Law Office of George R. Bravo
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General Partnership

General Partnership: Advantages & Disadvantages

two parties negotiating partnership at table

What is a General Partnership?

A general partnership is the most common and easiest form of partnerships because forming one does not technically require creating or obtaining any special business documents that state your business is a general partnership. Instead, a general partnership is simply created when two or more people agree to conduct business together to make a profit. The two other forms of partnerships are:

  1. Limited Partnership

  2. Limited Liability Partnership

Although you do not need to obtain any business documents to become a general partnership, you will likely have to apply for a business license in your particular city and county that you plan to do business in. This is because the legal structure of your business can be a general partnership without any business documents, but for your partnership to then conduct any business, it will likely need to obtain a business license. Visit to see what specific licenses and permits your partnership will need.

Naming the Partnership

If you do not specifically name your partnership, your general partnership will be automatically named according to the last names of its partners. If you rather not have your partnership be called by the last names of all its partners or you and your partners cannot agree on whose last name should go first, you can file for a fictitious business name (FBN). A FBN will allow you to name your partnership any name you can imagine with a few exceptions. The exceptions include:

  • the partnership name cannot be misleading to the public or closely resemble another business name

  • cannot falsely imply that your partnership is affiliated with the government

  • cannot include the words “bank,” “trust,” “trustee,” “credit union,” or related words.

Does A General Partnership Need A General Partnership Agreement?

Yes. Creating a general partnership without having to create and file any documents with a government agency sounds great. However, agreeing to conduct business with a partner orally without writing anything down can later cause problems when disagreements arise, such as how much profit each partner is entitled to or what responsibilities each partner has. To avoid disagreements that can destroy the partnership and also any friendly relationship the partners have with each other, I highly recommend creating a written partnership agreement. If you can afford to, hire an attorney to draft the partnership agreement to ensure that each partner is treated fairly and the agreement is tailored to the partnership’s business needs.

Without a written partnership agreement, default rules will apply to all partnerships, which are that all partners share equally in the profits, losses, and any liability the partnership has.  This sounds fair at first, but this can cause tension among the partners, if for example, one partner is not doing his or her fair share of work, but yet gets an equal share of the profits because that partner is simply entitled to it. Having a written partnership agreement will clear any misunderstandings and formalize the partnership. Also, a written agreement will allow you to open a business checking account for the partnership as most banks will require it.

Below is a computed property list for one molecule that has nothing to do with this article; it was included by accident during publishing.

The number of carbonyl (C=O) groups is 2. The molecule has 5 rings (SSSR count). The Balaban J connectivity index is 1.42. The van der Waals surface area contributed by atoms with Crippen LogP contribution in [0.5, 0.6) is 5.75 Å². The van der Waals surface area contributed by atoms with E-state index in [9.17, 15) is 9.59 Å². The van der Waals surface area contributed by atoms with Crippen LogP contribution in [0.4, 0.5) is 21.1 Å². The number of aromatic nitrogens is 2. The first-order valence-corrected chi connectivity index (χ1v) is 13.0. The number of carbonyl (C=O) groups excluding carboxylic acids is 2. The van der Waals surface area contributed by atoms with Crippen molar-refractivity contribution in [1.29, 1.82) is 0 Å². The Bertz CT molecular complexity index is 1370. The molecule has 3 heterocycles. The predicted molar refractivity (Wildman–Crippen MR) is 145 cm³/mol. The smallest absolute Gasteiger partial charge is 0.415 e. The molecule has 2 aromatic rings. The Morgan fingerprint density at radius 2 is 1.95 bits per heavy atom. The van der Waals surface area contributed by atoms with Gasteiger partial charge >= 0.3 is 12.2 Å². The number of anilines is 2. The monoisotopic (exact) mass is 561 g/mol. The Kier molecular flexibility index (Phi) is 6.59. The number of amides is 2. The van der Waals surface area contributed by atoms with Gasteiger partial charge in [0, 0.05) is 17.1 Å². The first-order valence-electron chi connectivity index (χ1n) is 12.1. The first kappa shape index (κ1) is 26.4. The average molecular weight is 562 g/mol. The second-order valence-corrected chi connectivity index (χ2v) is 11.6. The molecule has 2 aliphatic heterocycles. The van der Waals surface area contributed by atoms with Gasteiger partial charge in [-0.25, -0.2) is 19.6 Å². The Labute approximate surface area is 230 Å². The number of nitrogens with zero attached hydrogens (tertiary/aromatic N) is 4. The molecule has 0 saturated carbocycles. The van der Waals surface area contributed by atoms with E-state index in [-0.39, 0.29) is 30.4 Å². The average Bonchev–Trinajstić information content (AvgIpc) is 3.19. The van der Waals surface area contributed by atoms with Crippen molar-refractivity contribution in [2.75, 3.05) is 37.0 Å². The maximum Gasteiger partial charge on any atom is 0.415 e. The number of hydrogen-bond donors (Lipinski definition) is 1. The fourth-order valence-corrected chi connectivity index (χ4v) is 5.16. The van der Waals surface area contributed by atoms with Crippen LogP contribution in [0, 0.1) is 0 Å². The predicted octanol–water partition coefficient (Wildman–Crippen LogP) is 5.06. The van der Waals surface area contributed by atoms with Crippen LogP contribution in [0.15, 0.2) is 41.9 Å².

Advantages of A General Partnership

  • Easy to form – No business documents to create or file

  • Inexpensive – There are no costs to create or file any documents, except for the cost of creating a partnership agreement

  • Increased financial resources – Can pool funds with a partner(s), which can double or triple the amount of funds your business has to operate from

  • No double taxation (flow through taxation) – The partnership itself is not taxed and instead, each partner is taxed individually with the profits/losses being reported on each partner’s own income tax

    • This is different from a corporation where the corporation will have to pay a business tax for simply operating as a corporation and additionally, each shareholder will have to pay taxes on their own income tax forms

Disadvantages of A General Partnership

  • No limited liability – Like a sole proprietorship, you are personally liable for all of the debts and actions of the partnership

    • If there is not enough money or assets in the partnership to pay off any debts or court judgments against it, then your personal assets (such as your car, house, T.V., computer, and anything of value) can and will likely be used to pay off the debts of the partnership

  • Personally liable to everything your other partners do – Each partner is personally liable for all the actions every partner does, which includes any debts that a partner incurs.

    • This means that you can be personally liable for a business loan your partner took out without your knowledge, so a bank can come after you to pay off the loan if your partner is not able to. Although unfair, you will be liable for paying off the loan and if you are unable to do so, the bank can come after your personal assets too.

Costs of a General Partnership in California

  • Business License/Permits – check out to know exactly what licenses and permits you need to obtain to conduct business in your particular city and county

  • Partnership Agreement

  • Fictitious Business Name, if applicable

  • Obtaining an Employer Identification Number (EIN)

  • Intellectual property protection, such as registering your partnership’s name as a trademark or registering any copyrights or patents your partnership may have


*The above article is for general informational purposes only and should not be taken as legal advice. Please contact a business lawyer to find out how any information here applies to your particular circumstances.